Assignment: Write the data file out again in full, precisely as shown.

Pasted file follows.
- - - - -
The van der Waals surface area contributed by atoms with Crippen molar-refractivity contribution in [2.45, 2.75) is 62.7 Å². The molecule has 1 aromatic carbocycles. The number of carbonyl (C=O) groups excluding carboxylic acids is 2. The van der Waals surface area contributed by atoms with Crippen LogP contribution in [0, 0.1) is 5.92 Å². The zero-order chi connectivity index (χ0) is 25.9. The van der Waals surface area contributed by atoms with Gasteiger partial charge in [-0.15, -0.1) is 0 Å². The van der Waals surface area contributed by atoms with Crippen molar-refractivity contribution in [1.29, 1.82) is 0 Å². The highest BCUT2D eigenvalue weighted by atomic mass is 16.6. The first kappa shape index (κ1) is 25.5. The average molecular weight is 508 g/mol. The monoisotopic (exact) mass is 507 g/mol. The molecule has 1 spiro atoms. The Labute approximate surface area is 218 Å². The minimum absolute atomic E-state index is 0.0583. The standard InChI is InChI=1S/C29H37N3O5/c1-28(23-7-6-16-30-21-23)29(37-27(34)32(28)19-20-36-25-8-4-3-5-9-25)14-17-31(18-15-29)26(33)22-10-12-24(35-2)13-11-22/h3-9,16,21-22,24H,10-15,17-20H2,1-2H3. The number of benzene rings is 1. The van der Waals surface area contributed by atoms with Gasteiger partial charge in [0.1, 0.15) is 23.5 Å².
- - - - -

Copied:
The van der Waals surface area contributed by atoms with Crippen molar-refractivity contribution in [2.45, 2.75) is 62.7 Å². The molecule has 1 aromatic carbocycles. The number of carbonyl (C=O) groups excluding carboxylic acids is 2. The van der Waals surface area contributed by atoms with Crippen LogP contribution in [0, 0.1) is 5.92 Å². The zero-order chi connectivity index (χ0) is 25.9. The van der Waals surface area contributed by atoms with Gasteiger partial charge in [-0.15, -0.1) is 0 Å². The van der Waals surface area contributed by atoms with Crippen molar-refractivity contribution in [1.29, 1.82) is 0 Å². The highest BCUT2D eigenvalue weighted by atomic mass is 16.6. The first kappa shape index (κ1) is 25.5. The average molecular weight is 508 g/mol. The monoisotopic (exact) mass is 507 g/mol. The molecule has 1 spiro atoms. The Labute approximate surface area is 218 Å². The minimum absolute atomic E-state index is 0.0583. The standard InChI is InChI=1S/C29H37N3O5/c1-28(23-7-6-16-30-21-23)29(37-27(34)32(28)19-20-36-25-8-4-3-5-9-25)14-17-31(18-15-29)26(33)22-10-12-24(35-2)13-11-22/h3-9,16,21-22,24H,10-15,17-20H2,1-2H3. The number of benzene rings is 1. The van der Waals surface area contributed by atoms with Gasteiger partial charge in [0.1, 0.15) is 23.5 Å².